A few days before he passed away, after watching him struggle to pull himself up onto his favorite spot on the couch, I went over and rubbed his ears. He was hilarious – when you hit the right spot he’d go “mmmmmm, mmmmmm,” just like a human would. I told him he was perfect (something I told him pretty much every day of his life), and I told him that I didn’t personally believe it was anywhere near time, but that if he needed to go, I would understand and it would be okay.
Even though I said words, I just didn’t comprehend how worn down his body was, because his heart and soul was exactly the same as ever. The same emphatic tail thumps, the same effusive greetings, even though he had stopped standing for homecomings. The spirit was willing but the flesh was weak.
On Friday, May 25, he roused himself for meals, potty breaks, and sunbathing, as per usual, and he even played a bit with Oakley. On Saturday, May 26, he woke up but couldn’t stand. He had lost all use of his hind legs. He got breakfast in bed, then shared a pizza with me around lunch time while I waited for a miracle and snuggled with him on the floor. Oakley stayed close by.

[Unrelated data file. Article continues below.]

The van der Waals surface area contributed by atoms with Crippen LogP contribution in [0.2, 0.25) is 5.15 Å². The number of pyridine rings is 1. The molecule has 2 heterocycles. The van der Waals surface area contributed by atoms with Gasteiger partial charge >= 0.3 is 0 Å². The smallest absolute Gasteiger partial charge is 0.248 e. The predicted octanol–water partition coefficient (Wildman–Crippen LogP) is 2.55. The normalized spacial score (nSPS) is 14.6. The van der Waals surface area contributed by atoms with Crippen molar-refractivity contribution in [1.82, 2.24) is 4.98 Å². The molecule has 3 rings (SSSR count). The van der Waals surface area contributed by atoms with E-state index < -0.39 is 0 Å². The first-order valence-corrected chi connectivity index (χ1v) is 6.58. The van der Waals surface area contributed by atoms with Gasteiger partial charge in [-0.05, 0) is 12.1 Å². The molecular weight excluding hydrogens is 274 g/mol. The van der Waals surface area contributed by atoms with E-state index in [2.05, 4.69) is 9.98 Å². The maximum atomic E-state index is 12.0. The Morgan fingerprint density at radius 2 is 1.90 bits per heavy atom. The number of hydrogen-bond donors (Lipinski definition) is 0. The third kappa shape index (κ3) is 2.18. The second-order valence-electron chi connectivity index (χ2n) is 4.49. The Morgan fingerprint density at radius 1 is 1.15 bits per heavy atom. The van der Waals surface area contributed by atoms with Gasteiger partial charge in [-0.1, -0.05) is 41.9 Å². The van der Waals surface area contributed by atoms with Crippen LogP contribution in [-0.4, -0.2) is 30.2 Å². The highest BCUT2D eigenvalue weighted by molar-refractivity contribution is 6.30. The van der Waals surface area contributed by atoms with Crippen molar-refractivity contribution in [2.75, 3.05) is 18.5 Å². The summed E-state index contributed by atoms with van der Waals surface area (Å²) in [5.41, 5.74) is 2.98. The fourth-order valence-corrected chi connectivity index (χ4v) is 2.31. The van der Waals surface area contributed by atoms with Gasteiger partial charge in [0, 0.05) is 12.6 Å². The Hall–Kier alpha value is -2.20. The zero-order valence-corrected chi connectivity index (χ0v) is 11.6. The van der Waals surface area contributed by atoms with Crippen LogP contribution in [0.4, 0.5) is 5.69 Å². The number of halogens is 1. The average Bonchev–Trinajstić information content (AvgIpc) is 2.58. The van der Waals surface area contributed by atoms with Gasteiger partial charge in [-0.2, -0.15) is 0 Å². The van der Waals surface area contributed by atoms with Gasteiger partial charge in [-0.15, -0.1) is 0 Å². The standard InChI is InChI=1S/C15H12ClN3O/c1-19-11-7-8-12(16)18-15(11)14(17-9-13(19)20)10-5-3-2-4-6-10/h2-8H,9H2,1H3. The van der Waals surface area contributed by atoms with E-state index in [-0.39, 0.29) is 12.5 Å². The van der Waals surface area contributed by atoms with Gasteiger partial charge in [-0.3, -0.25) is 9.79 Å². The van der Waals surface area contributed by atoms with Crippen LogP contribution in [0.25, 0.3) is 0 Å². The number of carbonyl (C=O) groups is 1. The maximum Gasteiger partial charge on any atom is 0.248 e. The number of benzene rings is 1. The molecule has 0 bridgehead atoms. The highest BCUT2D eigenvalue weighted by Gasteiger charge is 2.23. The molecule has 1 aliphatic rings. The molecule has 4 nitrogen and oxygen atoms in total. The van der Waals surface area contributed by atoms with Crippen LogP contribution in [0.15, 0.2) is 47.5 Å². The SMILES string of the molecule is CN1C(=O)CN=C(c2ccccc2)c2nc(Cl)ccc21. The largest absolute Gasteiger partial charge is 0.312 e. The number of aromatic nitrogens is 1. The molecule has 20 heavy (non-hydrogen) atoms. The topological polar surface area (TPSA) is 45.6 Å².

Chris rushed home from out of town, and we got him to the nearest emergency vet hospital. The kind veterinarian patiently went over the possibilities of what could be wrong. None of the potential diagnoses had a cure. There was little chance of him ever standing up again. The right decision was crystal clear. Devastating, but clear. Jackson went to sleep for the last time with his big gray face on my lap.
Some refer to Great Danes as the “Heartbreak Breed” because of their notoriously short lifespans. It was a question I regularly received from strangers: “you know they don’t live very long, right?” Yes, I knew. All of the knowledge in the world doesn’t make it any easier. Those who have lost a beloved animal know that “devastating” doesn’t even begin to describe it. Words fail.
I once heard musician Tim McGraw say about his wife “you can’t be around her without falling in love with her.” I always felt that perfectly described Jackson. You couldn’t be around him without falling in love with him. Some couldn’t even drive by him on the street without falling in love, and pulling their car over, and inevitably commenting on the softness of his fur.
The world is less noble and less majestic without him in it.
Rest in peace my perfect angel.